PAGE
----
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The Manufacturing Process

 

Welcome to Bendigo Woollen Mills – Australia’s largest manufacturer of hand knitting yarn. Our factory is located in the historic gold mining town of Bendigo and we are going to take you through the factory so you can see how we make our yarns. 

We use Australian Grown wool to make our yarns. It arrives at the factory in large green bales.

To ensure we get as smooth and a consistent yarn as possible the tops are all processed through the gilling machine. This machine blends the different tops together according to the specifications we require. The gilling machine is also used to create top dyed yarns. The Aegean Mix, Charcoal, Mineral Mix, Midnight Mix and Silver from the Classic range are all examples of top dyed yarns. For these yarns the tops are dyed before being blended through the gilling machine and then spun. 

Once the tops have been blended we then turn the tops into singles. We have several rows of machines where the fibre is guided through rollers making it thinner and thinner and adding twist before winding it onto a bobbin. At this stage the singles are starting to look more like the yarn you are used to seeing but it is still very fragile and can easily be broken with bare hands.

From here the singles on the smaller bobbins get combined onto a cone. Once all of the singles have been combined onto a cone it’s then time to assemble the singles together and how they are combined is based on the end product yarn we are producing. For example, our 8 Ply Classic yarn is made of a total of 6 singles. Two singles are spun together in one direction and then 3 groups of the singles are twisted together in the other direction. Our 8 Ply Luxury had 3 singles all twisted together in the same direction. The combining of singles is done in a two-step process – the first step is getting the required singles onto the same cone. The second step is putting the twist into the yarn which is done on the Volkman. This leaves the yarn sitting nicely on a cone.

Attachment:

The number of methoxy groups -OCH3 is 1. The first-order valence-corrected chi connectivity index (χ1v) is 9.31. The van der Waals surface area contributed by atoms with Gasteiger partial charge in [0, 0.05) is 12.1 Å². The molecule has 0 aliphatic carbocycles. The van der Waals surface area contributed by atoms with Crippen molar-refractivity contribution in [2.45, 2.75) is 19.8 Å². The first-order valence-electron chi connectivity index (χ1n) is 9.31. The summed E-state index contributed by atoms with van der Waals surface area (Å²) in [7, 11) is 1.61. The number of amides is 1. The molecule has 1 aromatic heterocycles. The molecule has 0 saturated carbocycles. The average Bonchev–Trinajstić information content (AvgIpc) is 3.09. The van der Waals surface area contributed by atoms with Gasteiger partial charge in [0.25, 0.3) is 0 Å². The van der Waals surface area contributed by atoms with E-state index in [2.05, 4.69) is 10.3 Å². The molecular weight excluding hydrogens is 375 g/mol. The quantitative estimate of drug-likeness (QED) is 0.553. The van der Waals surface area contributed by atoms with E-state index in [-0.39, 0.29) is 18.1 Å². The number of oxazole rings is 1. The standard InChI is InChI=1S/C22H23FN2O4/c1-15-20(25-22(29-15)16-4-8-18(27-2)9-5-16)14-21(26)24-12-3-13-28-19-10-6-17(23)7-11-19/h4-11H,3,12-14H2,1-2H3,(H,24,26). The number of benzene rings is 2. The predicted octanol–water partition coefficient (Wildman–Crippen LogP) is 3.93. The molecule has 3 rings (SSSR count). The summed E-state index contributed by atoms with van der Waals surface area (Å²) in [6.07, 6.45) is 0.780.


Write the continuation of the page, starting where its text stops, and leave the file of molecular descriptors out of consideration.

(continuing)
We then want to dye the yarn however to ensure the quality of the finished yarn this is done in hanks. We have a machine that reels the yarn from the cone into a 2kg hank. The yarn is then ready to dye.

We have several vats in our dyehouse, they are upright vats and each one can hold a different amount of yarn, the largest takes 288kg. The yarn gets loaded into the vats on large metal sticks which help hold it in place and ensure that the hanks don’t get tangled. The vats are then closed and sealed so they can be filled according the recipe of the shade we are trying to produce.

Once the dying process is complete the yarn has transformed into one of the gorgeous shades from our shade card, but the yarn is wet. First, we remove the excess water in a large machine that acts like the spin cycle of your washing machine. Then the yarn goes through the dryer. The dryer has the yarn turning gently in a circle as it dries but the hanks themselves are also being rotated inside the dryer as the yarn turns.

The yarn is now much closer to what you will see in our shop or when you open one of our parcels. But we still need to turn it into one of those 200g balls that you know and love. This means putting back on a cone so we can run it down the balling machine.

Some yarns will go down the Superba that is attached to the balling machine. The Superba steams the yarn as it is pulled past and into a ball. Some yarns need this to bulk them up a little and make them sit nicely in the ball and feel nicer on the hands when knitting them.

The balling machine will add the yarn tickets to the ball and then they are packed into boxes ready for a short drive around the back of the factory to the warehouse.  

For those of you who have had your order posted out to you, this is where our yarn is stored until it is required to be picked for your order, and then placed in a large crate before being given to Australia Post and making its way out to you. 

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